The first step in managing the inevitable changes in Help Desk needs is to accept their inevitability. As frustrating as it may be to have a system that works beautifully in January and seems to have fallen apart by June, that's just the nature of law firms and law firm technology. When you and your team can anticipate change and prepare for it, there will be less finger-pointing and more effective support.
Once you acknowledge that change is inevitable, it's time to begin proactively watching for those changes, and then reacting swiftly. There are several steps you and your firm can take to head off problems before they start and deal with them once they arise. Those steps include:
1. Be on the Lookout for Specific Situations
There are some common triggers that typically lead attorneys and staff to increase their calls for Help Desk support. These can include big projects or upgrades that often leave users confused about things they used to know or understand.
These types of situations should be planned for at least three months ahead of time, in order to ensure that everything proceeds as smoothly as possible. The preparation should involve all key stakeholders, including any outsourced support provider, the internal IT management and IT department.
Working together, this group can anticipate challenges and develop ways to address them. Some situations may be easily dealt with, such as increasing after-hours staff during a weekend upgrade. Others may require more extensive communication and training for users, such as rolling out new software. User Support and the IT teams responsible for planned upgrades should meet on a regular basis to discuss expectations and the potential impact of the projects.
2. Watch for the Unexpected
Issues and increased needs can sometimes sneak up on you and your team. That's why you should periodically take the pulse of Help Desk requests.
Many providers and software programs offer reports and dashboards that make it easy to observe changes in behavior, when you take the time to look at them. Look at them! Activity reports, dashboards and metrics provide early warning of developing problems. This allows you to devise solutions before end-user frustrations rise.
If you don't have access to useful reports or other tools, consider regularly surveying attorneys and staff about their IT questions and issues and whether they are being promptly addressed. A quick chat with various users can be very informative and help to identify less obvious issues.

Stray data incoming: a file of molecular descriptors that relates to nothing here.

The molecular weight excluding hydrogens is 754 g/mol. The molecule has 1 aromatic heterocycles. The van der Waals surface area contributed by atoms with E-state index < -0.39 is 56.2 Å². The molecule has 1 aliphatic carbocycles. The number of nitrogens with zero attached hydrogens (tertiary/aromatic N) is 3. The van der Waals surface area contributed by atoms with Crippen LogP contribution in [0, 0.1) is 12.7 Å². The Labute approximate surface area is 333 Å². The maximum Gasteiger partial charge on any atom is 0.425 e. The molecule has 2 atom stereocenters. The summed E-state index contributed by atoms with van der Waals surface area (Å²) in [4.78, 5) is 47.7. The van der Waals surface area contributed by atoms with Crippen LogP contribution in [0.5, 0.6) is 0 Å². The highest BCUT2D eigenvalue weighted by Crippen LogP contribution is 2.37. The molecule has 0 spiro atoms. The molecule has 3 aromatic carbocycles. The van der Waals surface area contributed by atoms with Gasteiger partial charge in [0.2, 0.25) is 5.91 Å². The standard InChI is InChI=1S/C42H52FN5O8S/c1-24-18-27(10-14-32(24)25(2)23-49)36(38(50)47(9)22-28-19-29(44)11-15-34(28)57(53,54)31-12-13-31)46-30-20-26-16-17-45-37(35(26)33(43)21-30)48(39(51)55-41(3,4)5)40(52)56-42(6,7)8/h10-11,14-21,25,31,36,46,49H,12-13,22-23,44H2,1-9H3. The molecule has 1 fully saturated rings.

3. Don't be Afraid to Raise Issues
Even if your Help Desk support staff is responsive and top-notch, they may get lost in the details and fail to notice problems. You may need to provide an explicit reminder to those on the support team that there are issues that require serious attention.
This process is much easier when you and your Help Desk team share a strong relationship built on trust and respect. If you are intimidated or concerned about raising issues with your team, you may want to reexamine your relationship with them. This is a two-way street -- the Help Desk needs to feel comfortable discussing issues with IT management and vice versa.
4. Build Solutions into Contracts
When working with an outside provider for Help Desk support, be sure all the contracts ensure adequate provisions to identify and address problems and make necessary adjustments to provide support as the environment changes. These can include a call for regular reports that are reviewed with the vendor. Once the visibility is written into contracts, it becomes easier to identify when things are slipping and then determine the best strategies for resolving them.
5. Consider Creative Solutions
When problems arise, there may be multiple answers, and some may be less expensive and disruptive than others. It's important to consider a range of options, which can include moving new management into after hours and weekend shifts, adjusting staff schedules to more accurately match client call patterns and removing some under performing analysts and replacing them with more experienced and high-functioning staff members.
A long, smooth stretch of Help Desk support doesn't mean the road can't quickly turn bumpy again. By accepting that changes will occur, then working proactively and cooperatively to address them, you and your team can continue to provide seamless IT support to everyone at the firm.
Courtesy of Keno Kozie Associates.